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How is it that we are able to perceive that which is not repeatable, not reproducible, and, really, not even communicable?

I am of two minds on this question. My first theory, which in many ways I prefer, really only answers the question as if it is a special case for humans - hence the second theory, which I feel has more flaws but at least allows for a little less anthropocentrism in its ideas.

The Unevolved Organ

While this idea is going to resonate very strongly with the folk notion of a "sixth sense" or "second sight", please try to think about it in its coarse, scientific aspects before allowing the folk wisdom to interfere.

I suspect, or would like to postulate for further examination, the idea that there is a very crude, barely evolved perhaps, "organ" by which we are capable of perceiving certain information not ordinarily available to us. By organ I wish to refer to any possible method by which this sense might operate - a physical arrangement of cells, a certain conditioning and learning process in the brain and nervous system, a combination of glandular and secretive formations that result in our perceptions - in other words I do not want at this time to assume we know where to "look" for it.

My favorite example of how this might work and be understood in a way, is to compare it to the sense of sight and the perception of visible light information. With our fine eyes, ability to focus and discern colors, and the combination of binocular vision and a major portion of the brain with which to process the data collected by them, we hardly think twice about the correlation between "what we see" and "the world around us." I just is the way we perceive the world and since there is pretty much a one to one relationship between what our visual systems (eyes plus cortex plus learning), we imagine that what we see is the real world.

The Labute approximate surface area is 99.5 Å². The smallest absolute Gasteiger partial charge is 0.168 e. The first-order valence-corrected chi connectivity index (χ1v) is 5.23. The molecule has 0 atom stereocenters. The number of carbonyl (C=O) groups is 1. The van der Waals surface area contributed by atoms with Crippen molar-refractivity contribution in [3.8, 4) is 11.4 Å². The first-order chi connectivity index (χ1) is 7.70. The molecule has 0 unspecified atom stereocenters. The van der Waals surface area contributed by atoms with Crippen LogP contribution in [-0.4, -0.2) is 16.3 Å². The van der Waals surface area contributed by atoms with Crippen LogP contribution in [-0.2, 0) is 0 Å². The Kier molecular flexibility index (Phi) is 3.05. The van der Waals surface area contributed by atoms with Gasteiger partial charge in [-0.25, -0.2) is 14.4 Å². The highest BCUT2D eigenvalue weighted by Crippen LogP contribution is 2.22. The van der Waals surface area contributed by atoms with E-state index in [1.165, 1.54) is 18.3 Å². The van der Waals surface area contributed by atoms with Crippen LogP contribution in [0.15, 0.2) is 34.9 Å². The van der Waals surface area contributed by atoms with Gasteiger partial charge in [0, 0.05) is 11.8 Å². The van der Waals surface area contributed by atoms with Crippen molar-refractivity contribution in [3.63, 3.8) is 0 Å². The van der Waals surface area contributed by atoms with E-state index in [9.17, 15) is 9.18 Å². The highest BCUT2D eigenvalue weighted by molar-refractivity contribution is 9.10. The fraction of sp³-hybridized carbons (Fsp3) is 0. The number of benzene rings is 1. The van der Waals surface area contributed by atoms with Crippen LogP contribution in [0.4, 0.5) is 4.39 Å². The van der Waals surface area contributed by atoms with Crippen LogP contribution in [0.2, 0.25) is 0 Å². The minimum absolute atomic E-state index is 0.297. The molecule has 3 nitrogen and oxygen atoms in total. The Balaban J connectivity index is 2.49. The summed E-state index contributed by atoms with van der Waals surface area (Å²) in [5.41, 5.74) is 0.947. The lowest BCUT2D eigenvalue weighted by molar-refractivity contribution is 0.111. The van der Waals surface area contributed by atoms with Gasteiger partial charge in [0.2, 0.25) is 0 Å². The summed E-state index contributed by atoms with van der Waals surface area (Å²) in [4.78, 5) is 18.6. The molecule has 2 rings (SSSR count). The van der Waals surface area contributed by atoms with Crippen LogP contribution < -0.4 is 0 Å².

Now consider the earliest days of the development of sight in animals. It is likely that the first "eyes," to use the term very loosely, would have been a cell or grouping of cells that somehow had mutated to react in some small way to the presence or absence of light energy falling on them. Since it is probable that some form of behavior in response to this reaction could have been a survival advantage, the trait was passed along to the creatures successful descendants. As the trait mutated from time to time, various improvements in its functioning and accuracy would be favored, slowly developing into the vast range of sight organs we observe in the creatures around us today. Its very correspondence to the physical world makes sensing light energy a very strong survival advantage, since typically most forms of food, shelter, and predators are identifiable by visual means.